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Documentaries about the Westboro Baptist Church?


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Steve Drain did a documentary on them and is now a member. You can watch it on Google. I'm looking it up and will post the link when I find it.

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  • 2 months later...

well we can hope it goes through and spreads.

http://www.oregonlive.com/politics/inde ... rly_c.html

The Oregon House is set to vote today on legislation that makes it a crime to behave loudly, rudely, roughly, coarsely, disrespectfully, and so on within 200 feet of a funeral.

OK, so that's not the official language in Senate Bill 1575, but it's all under "disorderly conduct." The person or persons also would have to be aware that a funeral is taking place.

The legislation stems from protests by the Westboro Baptist Church, a small church in Kansas that has regularly disrupted military funerals. Members believe that the U.S. soldiers dead in Iraq and Afghanistan are God's way of expressing anger toward our tolerance of homosexuality.

Church members last went to an Oregon soldier's funeral in Hood River in 2006.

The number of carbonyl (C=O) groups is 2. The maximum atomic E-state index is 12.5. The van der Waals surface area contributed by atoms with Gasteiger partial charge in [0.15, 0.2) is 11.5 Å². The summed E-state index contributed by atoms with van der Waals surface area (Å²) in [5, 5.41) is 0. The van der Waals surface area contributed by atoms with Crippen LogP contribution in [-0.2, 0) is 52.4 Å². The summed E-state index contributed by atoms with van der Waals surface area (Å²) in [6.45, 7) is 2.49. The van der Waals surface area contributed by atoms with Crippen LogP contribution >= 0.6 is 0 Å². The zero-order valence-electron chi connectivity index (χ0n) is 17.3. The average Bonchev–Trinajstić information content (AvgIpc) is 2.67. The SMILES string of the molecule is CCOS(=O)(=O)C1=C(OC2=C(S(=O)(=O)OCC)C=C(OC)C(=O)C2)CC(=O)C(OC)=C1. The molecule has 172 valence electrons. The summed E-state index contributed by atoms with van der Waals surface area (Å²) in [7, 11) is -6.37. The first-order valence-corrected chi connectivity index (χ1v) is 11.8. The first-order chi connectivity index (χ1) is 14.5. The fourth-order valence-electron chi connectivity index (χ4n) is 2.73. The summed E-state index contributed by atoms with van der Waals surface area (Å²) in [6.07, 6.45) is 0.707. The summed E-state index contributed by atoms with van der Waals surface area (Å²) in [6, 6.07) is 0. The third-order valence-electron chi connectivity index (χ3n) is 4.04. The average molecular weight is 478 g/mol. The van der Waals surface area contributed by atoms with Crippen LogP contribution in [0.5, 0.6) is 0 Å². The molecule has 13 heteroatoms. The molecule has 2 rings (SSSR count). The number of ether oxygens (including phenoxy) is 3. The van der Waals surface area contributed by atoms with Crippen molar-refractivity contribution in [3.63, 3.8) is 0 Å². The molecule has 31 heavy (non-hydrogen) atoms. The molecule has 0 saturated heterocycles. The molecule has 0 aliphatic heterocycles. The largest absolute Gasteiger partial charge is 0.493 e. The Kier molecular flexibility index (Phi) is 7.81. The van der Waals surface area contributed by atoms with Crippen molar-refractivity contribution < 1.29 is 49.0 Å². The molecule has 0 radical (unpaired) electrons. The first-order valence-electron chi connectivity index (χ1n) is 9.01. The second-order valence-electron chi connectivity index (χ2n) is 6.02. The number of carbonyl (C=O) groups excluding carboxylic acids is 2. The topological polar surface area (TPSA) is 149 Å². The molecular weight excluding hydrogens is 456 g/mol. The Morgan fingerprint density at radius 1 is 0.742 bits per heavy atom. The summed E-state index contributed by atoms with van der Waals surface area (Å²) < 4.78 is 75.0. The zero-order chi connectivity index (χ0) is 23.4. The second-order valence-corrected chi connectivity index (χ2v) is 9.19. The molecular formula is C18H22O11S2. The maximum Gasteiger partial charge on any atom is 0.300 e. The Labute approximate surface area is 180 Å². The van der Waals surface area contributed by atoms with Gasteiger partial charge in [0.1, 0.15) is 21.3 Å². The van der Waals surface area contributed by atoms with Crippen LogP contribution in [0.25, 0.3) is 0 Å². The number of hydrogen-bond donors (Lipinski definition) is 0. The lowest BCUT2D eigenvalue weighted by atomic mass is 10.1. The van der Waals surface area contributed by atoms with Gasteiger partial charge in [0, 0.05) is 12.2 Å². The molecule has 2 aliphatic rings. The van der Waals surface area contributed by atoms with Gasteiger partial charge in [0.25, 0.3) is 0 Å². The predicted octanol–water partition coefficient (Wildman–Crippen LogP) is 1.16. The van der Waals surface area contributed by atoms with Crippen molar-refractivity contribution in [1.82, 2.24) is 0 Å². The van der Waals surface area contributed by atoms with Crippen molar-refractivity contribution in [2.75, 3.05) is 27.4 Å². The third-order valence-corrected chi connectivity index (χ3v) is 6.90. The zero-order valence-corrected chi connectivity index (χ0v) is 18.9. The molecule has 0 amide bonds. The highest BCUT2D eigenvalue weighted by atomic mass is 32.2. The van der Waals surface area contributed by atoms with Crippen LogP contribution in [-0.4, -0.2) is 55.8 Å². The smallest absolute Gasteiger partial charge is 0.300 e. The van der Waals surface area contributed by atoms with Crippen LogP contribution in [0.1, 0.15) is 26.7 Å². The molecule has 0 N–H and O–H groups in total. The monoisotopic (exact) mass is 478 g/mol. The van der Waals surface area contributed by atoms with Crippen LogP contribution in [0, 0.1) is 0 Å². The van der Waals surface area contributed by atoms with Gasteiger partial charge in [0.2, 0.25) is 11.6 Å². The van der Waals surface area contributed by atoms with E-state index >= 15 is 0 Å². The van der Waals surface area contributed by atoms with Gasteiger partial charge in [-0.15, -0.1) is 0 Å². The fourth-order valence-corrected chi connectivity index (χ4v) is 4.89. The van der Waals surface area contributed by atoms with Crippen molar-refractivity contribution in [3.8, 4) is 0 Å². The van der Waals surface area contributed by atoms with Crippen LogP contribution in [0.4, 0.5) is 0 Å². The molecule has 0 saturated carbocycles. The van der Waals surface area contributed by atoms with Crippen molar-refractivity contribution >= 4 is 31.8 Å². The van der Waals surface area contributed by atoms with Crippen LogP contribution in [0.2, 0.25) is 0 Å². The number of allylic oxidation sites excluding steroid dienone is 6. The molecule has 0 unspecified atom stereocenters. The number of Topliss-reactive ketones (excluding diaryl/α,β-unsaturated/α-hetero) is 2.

The House tried to push similar legislation in 2011, but failed over free speech concerns in the Senate. Oregon's Constitution provides greater free speech protections than the U.S. Constitution. (Oregonian columnists Susan Nielsen and Elizabeth Hovde offered their views on the issue.)

This time, Sen Floyd Prozanski, D-Eugene, explained on the Senate floor that the bill should clear constitutional muster. This goes after conduct, he said, and not speech.

The House floor debate could be interesting. It's already a Class A misdemeanor to be disorderly on public transit or to circulate false reports of a catastrophe on school grounds.

The House Rules Committee didn't vote last week on House Bill 4172, which would create a tobacco enforcement fund with money from a special pot at the Oregon Health Authority. The bill is scheduled for today.

Also, the full Senate didn't get to House Bill 4039 on Friday and should today. The legislation grants about 1,700 elderly and disabled homeowners a two-year break on their property taxes.

It represents a partial, short-term walk back from a 2011 legislative decision to write more restrictive rules for a senior and disabled property tax deferral program.

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